Protecting Student Intellectual Property

At the February 24th Open Work Session, students in HyperX had the opportunity to hear from Jeff Glazer, a Supervising Attorney in the Law and Entrepreneurship Clinic (L&E Clinic), at the UW Madison. The L&E Clinic provides free legal services to students and faculty at UW Madison, as well as to startups worldwide.

In his talk, Jeff led students on an informational journey through the hardships, pitfalls, and must-knows of protecting intellectual property (IP) as a student, especially concerning information technology, or software. When it comes to working on teams, Jeff had this word of advice to students in HyperX:

“Talk early and often around expectations around anything related to the venture.”

Jeff Glazer, Law and Entrepreneurship Clinic

There should be a constant, recorded, discussion surrounding who owns IP in student entrepreneurial or exploratory projects. It is important to document these conversations, so that if something were to happen in the future, there would be proof that all those involved came to an agreement on X, Y, and Z about the product or software.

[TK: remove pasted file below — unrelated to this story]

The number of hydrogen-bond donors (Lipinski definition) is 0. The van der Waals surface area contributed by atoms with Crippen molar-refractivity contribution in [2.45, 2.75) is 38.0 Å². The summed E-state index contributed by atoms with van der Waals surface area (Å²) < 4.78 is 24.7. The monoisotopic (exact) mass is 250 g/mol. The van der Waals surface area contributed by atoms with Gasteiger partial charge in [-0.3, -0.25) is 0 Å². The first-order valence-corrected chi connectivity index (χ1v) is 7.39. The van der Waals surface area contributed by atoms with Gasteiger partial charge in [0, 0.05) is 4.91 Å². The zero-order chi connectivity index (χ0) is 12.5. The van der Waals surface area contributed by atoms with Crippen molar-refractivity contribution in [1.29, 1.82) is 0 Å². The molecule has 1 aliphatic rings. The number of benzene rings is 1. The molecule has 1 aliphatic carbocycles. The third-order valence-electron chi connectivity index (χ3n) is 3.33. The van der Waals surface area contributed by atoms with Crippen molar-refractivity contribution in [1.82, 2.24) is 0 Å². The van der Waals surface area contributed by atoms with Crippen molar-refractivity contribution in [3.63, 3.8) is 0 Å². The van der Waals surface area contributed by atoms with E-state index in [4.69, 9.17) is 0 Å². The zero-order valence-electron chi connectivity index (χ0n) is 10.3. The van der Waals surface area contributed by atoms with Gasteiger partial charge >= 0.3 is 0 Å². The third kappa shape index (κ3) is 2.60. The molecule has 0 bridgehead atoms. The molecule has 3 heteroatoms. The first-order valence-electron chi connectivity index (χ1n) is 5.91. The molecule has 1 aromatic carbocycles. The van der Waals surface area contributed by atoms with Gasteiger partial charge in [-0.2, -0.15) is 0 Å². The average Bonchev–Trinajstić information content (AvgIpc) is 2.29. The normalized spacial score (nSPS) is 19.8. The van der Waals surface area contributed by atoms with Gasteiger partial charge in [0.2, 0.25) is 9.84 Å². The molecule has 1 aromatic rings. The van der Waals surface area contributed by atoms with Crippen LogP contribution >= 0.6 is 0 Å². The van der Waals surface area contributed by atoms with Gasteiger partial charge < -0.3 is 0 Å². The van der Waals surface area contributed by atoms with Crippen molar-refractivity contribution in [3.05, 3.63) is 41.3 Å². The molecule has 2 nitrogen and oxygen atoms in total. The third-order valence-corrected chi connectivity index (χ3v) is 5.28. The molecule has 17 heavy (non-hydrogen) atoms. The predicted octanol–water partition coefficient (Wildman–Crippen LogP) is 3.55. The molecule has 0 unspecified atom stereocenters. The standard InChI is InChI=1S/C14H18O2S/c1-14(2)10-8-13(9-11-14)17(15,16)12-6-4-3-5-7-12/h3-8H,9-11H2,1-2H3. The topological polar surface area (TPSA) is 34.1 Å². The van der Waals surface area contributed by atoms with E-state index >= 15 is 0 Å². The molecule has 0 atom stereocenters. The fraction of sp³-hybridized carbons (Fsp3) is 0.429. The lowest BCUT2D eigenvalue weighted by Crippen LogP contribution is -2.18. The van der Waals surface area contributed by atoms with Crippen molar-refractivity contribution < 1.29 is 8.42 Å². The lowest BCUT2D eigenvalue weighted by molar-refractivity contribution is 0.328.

Jeff Glazer speaking to HyperX students on IP Protection.

To protect against IP infringement outside of the classroom or the metaphorical sandbox, there are three key areas to be aware of: copyright, patents, and trade secrets.

Copyright

“Nobody understands it, and in terms of business law it is the single hardest body of law that exists.”

Jeff Glazer, Law and Entrepreneurship Clinic